Daily Mail to pay Javed Iqbal £180,000 for falsely implication in published article


LONDON: British newspaper Mail on Sunday agreed to pay £180,000 to a former minicab licensing officer Javed Iqbal three years after publishing an article that falsely implicated him of facilitating a paedophile ring that was run by taxi drivers in Rochdale,The Guardian reported.

In 2016, a UK court sentenced 10 men for committing sexual offences against a teenage girl in Rochdale. The group comprised of men of Pakistani, Bangla­deshi and Afghan origin who were sentenced for sexually abusing dozens of girls following an investigation centred on the town of Rochdale near Manchester. The court heard that the men groomed the girls with gifts and plied them with alcohol and drugs before forcing them to have sex with others.

In 2017, the Mail on Sunday published a story which claimed that Iqbal, who is of Pakistani origin and worked as a junior licensor for minicabs, was a “fixer” for taxi drivers “at a time when some local drivers were raping underage girls as members of paedophile rings”, The Guardian said.

As the case proceeded, the Mail on Sunday admitted that Iqbal was a member of a large team that looked over the licensing of cab drivers.

Iqbal accused the Mail on Sunday for involving him because of his race and said that following the article his “whole world crumbled” as he lost his job, was unable to see his children and had to take anti-depressants. He was unable to find another job because, though there was no legal evidence of his involvement, media reports implied that he facilitated the gang.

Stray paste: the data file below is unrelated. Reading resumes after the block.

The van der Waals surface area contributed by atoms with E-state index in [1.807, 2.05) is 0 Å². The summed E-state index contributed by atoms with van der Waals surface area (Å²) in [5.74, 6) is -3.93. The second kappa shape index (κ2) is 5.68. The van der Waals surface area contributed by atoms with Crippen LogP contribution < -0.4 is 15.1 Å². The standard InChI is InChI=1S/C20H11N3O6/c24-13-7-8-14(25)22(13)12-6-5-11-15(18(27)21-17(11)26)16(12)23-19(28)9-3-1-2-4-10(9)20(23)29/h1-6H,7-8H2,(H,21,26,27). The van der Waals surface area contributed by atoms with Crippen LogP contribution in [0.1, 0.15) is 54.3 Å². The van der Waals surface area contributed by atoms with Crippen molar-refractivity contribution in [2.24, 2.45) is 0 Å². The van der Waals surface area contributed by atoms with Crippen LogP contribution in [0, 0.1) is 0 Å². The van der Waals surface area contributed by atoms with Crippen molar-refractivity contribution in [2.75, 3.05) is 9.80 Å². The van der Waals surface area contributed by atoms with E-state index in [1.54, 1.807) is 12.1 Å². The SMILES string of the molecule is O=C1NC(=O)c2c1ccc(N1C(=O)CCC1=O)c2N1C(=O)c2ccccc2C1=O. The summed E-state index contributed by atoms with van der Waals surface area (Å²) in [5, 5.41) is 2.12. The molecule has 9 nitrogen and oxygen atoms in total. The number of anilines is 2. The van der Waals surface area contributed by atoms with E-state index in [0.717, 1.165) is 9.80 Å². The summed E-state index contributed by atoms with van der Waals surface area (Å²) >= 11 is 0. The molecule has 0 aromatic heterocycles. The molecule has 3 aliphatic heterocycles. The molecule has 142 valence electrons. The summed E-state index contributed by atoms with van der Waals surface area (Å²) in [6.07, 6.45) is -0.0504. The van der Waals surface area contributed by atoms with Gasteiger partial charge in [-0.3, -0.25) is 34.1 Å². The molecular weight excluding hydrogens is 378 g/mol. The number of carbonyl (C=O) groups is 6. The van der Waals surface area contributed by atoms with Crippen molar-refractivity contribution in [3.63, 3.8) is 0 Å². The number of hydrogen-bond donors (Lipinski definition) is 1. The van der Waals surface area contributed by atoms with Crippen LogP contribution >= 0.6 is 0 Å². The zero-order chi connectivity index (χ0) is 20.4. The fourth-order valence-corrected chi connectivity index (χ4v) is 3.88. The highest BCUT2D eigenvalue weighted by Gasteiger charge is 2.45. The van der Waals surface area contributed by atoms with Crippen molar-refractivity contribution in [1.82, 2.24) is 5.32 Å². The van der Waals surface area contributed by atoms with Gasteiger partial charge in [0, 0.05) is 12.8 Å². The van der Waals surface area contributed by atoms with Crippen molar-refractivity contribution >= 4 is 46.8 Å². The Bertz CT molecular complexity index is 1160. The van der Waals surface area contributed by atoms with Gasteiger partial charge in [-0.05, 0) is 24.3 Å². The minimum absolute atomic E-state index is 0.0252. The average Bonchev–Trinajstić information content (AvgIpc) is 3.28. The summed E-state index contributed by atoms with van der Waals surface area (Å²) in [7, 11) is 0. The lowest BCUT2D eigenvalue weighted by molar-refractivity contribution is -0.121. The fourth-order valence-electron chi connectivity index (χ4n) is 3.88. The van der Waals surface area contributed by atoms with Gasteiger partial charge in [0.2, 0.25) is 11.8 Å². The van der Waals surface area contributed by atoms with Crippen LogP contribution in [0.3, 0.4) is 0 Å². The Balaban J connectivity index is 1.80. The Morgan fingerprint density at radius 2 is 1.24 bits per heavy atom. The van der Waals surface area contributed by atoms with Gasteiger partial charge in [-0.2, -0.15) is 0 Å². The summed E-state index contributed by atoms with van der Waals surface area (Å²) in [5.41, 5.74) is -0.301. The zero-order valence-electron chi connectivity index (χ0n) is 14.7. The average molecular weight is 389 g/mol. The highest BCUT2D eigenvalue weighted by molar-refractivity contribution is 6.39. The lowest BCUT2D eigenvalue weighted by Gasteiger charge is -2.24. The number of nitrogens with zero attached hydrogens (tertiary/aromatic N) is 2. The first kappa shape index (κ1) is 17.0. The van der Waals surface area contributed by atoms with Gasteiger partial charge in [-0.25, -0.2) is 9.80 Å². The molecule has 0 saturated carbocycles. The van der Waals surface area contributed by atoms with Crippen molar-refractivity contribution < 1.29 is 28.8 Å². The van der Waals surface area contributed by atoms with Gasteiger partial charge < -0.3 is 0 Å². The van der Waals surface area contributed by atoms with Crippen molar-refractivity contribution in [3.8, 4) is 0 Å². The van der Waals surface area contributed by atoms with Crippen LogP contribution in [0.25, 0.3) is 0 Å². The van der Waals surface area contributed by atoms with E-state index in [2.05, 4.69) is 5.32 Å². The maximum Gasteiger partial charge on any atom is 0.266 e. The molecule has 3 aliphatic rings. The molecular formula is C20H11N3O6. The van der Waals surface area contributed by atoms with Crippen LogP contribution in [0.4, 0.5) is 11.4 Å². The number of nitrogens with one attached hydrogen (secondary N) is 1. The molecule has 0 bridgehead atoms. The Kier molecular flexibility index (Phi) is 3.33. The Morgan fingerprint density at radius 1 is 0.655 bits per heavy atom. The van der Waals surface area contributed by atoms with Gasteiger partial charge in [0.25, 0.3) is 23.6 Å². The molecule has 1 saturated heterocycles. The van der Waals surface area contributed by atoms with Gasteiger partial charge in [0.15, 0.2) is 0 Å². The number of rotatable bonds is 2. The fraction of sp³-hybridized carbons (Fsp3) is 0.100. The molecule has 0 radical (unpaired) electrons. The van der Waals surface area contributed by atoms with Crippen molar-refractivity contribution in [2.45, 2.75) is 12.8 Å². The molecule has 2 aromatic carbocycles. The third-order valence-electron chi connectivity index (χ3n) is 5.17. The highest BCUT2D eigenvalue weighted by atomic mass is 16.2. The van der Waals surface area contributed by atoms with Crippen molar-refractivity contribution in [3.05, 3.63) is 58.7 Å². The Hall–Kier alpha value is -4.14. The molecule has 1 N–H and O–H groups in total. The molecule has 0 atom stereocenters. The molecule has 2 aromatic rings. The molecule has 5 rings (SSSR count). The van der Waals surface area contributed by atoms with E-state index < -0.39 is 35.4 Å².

“The colour of my skin was the selling point. Put that together with grooming gangs and then — boom,” he told The Guardian.

“I feared for my life. I put CCTV all up around my house because you get lunatics. I had to come off social media completely. My son was studying at Preston and people would say: ‘Your dad’s dodgy, he’s part of this grooming thing’.”

In 2018, a UK court had deported three men to Pakistan after they were stripped of their British nationality after they were convicted of luring girls as young as 13 into sexual encounters using alcohol and drugs. They had acquired British citizenship by naturalisation.

Earlier this week, the government extradited a man who was convicted in the case and had escaped to Pakistan.